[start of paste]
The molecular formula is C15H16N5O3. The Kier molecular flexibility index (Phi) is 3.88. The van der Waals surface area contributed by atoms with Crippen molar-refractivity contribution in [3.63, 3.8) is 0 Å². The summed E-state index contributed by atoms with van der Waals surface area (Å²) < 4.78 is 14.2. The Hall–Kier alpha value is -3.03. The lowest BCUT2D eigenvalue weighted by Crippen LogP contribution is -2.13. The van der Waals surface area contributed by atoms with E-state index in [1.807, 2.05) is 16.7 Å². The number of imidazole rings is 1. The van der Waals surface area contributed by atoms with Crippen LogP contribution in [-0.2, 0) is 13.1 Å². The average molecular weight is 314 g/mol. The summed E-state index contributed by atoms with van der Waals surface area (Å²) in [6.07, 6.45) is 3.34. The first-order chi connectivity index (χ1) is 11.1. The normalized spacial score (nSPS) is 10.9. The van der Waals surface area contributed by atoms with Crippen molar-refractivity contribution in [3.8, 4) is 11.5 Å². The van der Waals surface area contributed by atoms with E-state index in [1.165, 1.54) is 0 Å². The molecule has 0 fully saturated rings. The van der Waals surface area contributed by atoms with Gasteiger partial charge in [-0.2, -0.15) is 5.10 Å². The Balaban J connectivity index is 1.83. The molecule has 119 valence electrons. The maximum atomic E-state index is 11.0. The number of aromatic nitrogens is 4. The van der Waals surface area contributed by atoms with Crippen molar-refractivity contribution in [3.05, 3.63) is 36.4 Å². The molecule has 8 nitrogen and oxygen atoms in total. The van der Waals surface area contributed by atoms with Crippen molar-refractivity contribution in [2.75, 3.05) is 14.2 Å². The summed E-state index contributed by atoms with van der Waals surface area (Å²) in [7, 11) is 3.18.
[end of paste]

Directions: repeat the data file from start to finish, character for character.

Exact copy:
The molecular formula is C15H16N5O3. The Kier molecular flexibility index (Phi) is 3.88. The van der Waals surface area contributed by atoms with Crippen molar-refractivity contribution in [3.63, 3.8) is 0 Å². The summed E-state index contributed by atoms with van der Waals surface area (Å²) < 4.78 is 14.2. The Hall–Kier alpha value is -3.03. The lowest BCUT2D eigenvalue weighted by Crippen LogP contribution is -2.13. The van der Waals surface area contributed by atoms with E-state index in [1.807, 2.05) is 16.7 Å². The number of imidazole rings is 1. The van der Waals surface area contributed by atoms with Crippen LogP contribution in [-0.2, 0) is 13.1 Å². The average molecular weight is 314 g/mol. The summed E-state index contributed by atoms with van der Waals surface area (Å²) in [6.07, 6.45) is 3.34. The first-order chi connectivity index (χ1) is 11.1. The normalized spacial score (nSPS) is 10.9. The van der Waals surface area contributed by atoms with Crippen molar-refractivity contribution in [3.8, 4) is 11.5 Å². The van der Waals surface area contributed by atoms with E-state index in [1.165, 1.54) is 0 Å². The molecule has 0 fully saturated rings. The van der Waals surface area contributed by atoms with Gasteiger partial charge in [-0.2, -0.15) is 5.10 Å². The Balaban J connectivity index is 1.83. The molecule has 119 valence electrons. The maximum atomic E-state index is 11.0. The number of aromatic nitrogens is 4. The van der Waals surface area contributed by atoms with Crippen molar-refractivity contribution in [3.05, 3.63) is 36.4 Å². The molecule has 8 nitrogen and oxygen atoms in total. The van der Waals surface area contributed by atoms with Crippen molar-refractivity contribution in [2.75, 3.05) is 14.2 Å². The summed E-state index contributed by atoms with van der Waals surface area (Å²) in [7, 11) is 3.18.